In the Sabbath and Festival Prayer Book edited by Rabbi Morris Silverman and approved by a committee chaired by Rabbi Robert Gordis in 1946, asu v’hikrivu in the past tense became the only option (Robert Gordis, Conservative Judaism 2/1 (October 1945), pp. 14-15 = Robert Gordis, Understanding Conservative Judaism, New York, 1978, pp. 147-148; pp. viii-x, 379-380). This wording was adopted in subsequent Conservative prayer books which also offered other options as we shall see below.
7. Ask God to accept our Musaf prayers instead of theMusaf sacrifice: A number of the Reform siddurim published in Europe in the 19th century beginning in Hamburg in 1819 pray that God should “accept in mercy and with favor the expression of our lips instead of our obligatory sacrifices” (Petuchowski, pp. 247, 249, 250). Similar wording was adopted by Rabbis Mordecai Kaplan and Eugene Kohn in the Reconstructionist Sabbath Prayer Book, New York, 1945 (pp. xxiii, xxvi-xxvii, 188) and in their prayer books for the High Holidays (1948) and the Festivals (1958).
8. Rewrite Tikanta Shabbat so that it emphasizes Jewish values other than animal sacrifice: Many modern rabbis felt that the middle blessing of Musaf needed to be rewritten in order to emphasize Jewish values other than animal sacrifice. Interestingly enough, it appears that the first to articulate this – though he did not suggest any specific text – was an Orthodox rabbi, Rabbi Solomon Isaac Scheinfeld (1860-1943), the unofficial chief rabbi of Milwaukee. In his article “L’takanat hayahadut“/”Towards the Improvement of Judaism” written under the pseudonym Even Shayish [=Shlomo Yitzhak Scheinfeld] in 1911 (Hashiloah 25, 5671, pp. 193-197) he said that not one sensible Jew expects the restoration of the sacrifices. “In my opinion, it is appropriate that the Sages of Israel and its authors in our time should compose new prayers and piyyutim (not shorten and change the old ones as the Reformers did in Germany and America) which will contain concepts of the Deity and religious and ethical beliefs according to the taste of the cultured Jew in our time” (p. 196).
Rabbi Scheinfeld’s wish was partially fulfilled in a number of Reconstructionist and Conservative siddurim which included alternatives to Tikanta Shabbat which emphasized other Jewish values such as the ingathering of the exiles, helping other people as a form of sacrifice, unifying the Jewish people in Israel and the like (Sabbath Prayer Book, New York, 1945, pp. 188-191; Sabbath and Festival Prayer Book, New York, 1946, p. 140; Weekday Prayer Book, New York, 1961, p. 186; Siddur Sim Shalom, New York, 1985, pp. 446-447; Siddur Va’ani Tefilati, Jerusalem, 1998, p. 388).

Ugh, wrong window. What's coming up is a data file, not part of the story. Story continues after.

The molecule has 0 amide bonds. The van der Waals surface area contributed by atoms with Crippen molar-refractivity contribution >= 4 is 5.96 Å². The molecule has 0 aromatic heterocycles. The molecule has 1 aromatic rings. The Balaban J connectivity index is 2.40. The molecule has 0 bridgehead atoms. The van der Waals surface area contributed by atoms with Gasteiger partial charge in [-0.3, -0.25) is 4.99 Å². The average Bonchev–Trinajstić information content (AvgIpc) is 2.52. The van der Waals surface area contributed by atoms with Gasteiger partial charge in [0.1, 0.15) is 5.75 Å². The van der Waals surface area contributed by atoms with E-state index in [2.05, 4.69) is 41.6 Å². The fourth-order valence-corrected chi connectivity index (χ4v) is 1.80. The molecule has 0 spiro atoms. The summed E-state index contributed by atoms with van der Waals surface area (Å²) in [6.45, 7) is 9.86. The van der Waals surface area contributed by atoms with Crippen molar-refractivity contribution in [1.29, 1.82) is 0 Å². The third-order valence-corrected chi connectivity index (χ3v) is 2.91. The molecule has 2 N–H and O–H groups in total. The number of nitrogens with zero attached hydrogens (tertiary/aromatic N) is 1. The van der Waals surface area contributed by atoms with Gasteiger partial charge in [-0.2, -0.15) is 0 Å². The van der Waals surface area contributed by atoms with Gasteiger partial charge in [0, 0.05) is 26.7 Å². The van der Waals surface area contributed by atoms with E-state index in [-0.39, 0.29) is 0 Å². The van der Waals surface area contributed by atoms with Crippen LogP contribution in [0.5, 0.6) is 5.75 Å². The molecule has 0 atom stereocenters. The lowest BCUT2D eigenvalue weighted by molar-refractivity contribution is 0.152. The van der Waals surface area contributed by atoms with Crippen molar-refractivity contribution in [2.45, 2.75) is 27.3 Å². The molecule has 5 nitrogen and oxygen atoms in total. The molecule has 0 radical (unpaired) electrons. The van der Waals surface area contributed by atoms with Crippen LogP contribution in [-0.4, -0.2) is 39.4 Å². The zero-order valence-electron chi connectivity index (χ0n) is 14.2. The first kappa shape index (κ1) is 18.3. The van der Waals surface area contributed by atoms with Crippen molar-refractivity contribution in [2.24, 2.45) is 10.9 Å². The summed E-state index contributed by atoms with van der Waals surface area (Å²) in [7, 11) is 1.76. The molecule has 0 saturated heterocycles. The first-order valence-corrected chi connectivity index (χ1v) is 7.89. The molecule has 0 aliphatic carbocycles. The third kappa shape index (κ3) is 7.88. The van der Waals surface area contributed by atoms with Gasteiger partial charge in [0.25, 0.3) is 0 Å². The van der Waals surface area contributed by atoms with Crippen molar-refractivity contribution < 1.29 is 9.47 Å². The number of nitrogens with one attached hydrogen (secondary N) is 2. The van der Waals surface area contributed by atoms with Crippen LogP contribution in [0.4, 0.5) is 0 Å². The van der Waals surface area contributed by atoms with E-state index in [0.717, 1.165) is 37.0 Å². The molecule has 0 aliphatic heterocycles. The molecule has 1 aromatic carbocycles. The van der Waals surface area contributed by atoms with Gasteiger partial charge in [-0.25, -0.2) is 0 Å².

9. Change the verses in Musaf from Numbers 28:9-10 which describes the Musaf sacrifice to Exodus 20:8-11 or other verses which describe the observance of Shabbat: This was the solution of a number of European Reform siddurim, including Leipzig 1876, Berlin 1881, Stein 1882, and the Einheitsgebetbuch, 1929 (Petuchowski, pp. 250-252). They were unaware that the Genizah fragments mentioned above, which were published after 1929, used other Shabbat verses in addition to Numbers 28: 9-10.
10. Leave out parts of the middle blessing of Musaf:Reform Rabbis Abraham Geiger (1870) and Caesar Seligmann (1910 and 1928) left out Tikanta Shabbat and Numbers 28:9-10 from the Musaf (Petuchowski, p. 248). The Conservative Silverman Sabbath and Festival Prayer Book(1946) left Numbers 28:9-10 in the Hebrew but omitted it in the English translation. In the Conservative Siddur Sim Shalom(1985), Rabbi Jules Harlow indented Numbers 28:9-10 with the instruction “Some congregations add” since Maimonides did not include these verses in his siddur.
11. Recite Zekher L’musaf, in memory of Musaf: This is the approach of Ha’avodah Shebalev, the official siddur of the Reform Movement in Israel (1982). Musaf normally includes seven blessings, the three introductory blessings, the middle Tikanta Shabbat blessing, and the three closing blessings.Zekher L’musaf omits the three introductory and closing blessings, while presenting two modern alternatives to Tikanta Shabbat along the lines of No. 8 above.